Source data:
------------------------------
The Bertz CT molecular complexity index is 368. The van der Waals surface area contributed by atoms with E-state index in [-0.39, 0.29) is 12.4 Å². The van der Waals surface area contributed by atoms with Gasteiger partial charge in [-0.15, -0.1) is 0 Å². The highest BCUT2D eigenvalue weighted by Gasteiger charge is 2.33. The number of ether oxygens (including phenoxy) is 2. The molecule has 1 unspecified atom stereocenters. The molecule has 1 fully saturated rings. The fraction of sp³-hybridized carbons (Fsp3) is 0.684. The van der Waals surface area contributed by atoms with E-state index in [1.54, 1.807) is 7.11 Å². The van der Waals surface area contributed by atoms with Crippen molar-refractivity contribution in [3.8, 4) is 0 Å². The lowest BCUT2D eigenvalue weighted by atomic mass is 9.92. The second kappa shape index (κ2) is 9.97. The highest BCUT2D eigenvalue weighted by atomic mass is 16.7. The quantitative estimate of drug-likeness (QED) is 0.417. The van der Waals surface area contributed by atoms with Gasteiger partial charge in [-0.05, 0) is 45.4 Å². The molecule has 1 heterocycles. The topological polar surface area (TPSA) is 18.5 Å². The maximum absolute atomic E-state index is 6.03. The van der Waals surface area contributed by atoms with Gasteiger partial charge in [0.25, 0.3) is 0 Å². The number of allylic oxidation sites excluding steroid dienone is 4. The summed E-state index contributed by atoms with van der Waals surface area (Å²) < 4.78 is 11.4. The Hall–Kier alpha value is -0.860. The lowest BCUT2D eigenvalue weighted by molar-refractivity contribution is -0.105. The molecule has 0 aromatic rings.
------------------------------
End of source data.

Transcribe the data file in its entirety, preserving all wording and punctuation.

The Bertz CT molecular complexity index is 368. The van der Waals surface area contributed by atoms with E-state index in [-0.39, 0.29) is 12.4 Å². The van der Waals surface area contributed by atoms with Gasteiger partial charge in [-0.15, -0.1) is 0 Å². The highest BCUT2D eigenvalue weighted by Gasteiger charge is 2.33. The number of ether oxygens (including phenoxy) is 2. The molecule has 1 unspecified atom stereocenters. The molecule has 1 fully saturated rings. The fraction of sp³-hybridized carbons (Fsp3) is 0.684. The van der Waals surface area contributed by atoms with E-state index in [1.54, 1.807) is 7.11 Å². The van der Waals surface area contributed by atoms with Crippen molar-refractivity contribution in [3.8, 4) is 0 Å². The lowest BCUT2D eigenvalue weighted by atomic mass is 9.92. The second kappa shape index (κ2) is 9.97. The highest BCUT2D eigenvalue weighted by atomic mass is 16.7. The quantitative estimate of drug-likeness (QED) is 0.417. The van der Waals surface area contributed by atoms with Gasteiger partial charge in [-0.05, 0) is 45.4 Å². The molecule has 1 heterocycles. The topological polar surface area (TPSA) is 18.5 Å². The maximum absolute atomic E-state index is 6.03. The van der Waals surface area contributed by atoms with Gasteiger partial charge in [0.25, 0.3) is 0 Å². The number of allylic oxidation sites excluding steroid dienone is 4. The summed E-state index contributed by atoms with van der Waals surface area (Å²) < 4.78 is 11.4. The Hall–Kier alpha value is -0.860. The lowest BCUT2D eigenvalue weighted by molar-refractivity contribution is -0.105. The molecule has 0 aromatic rings.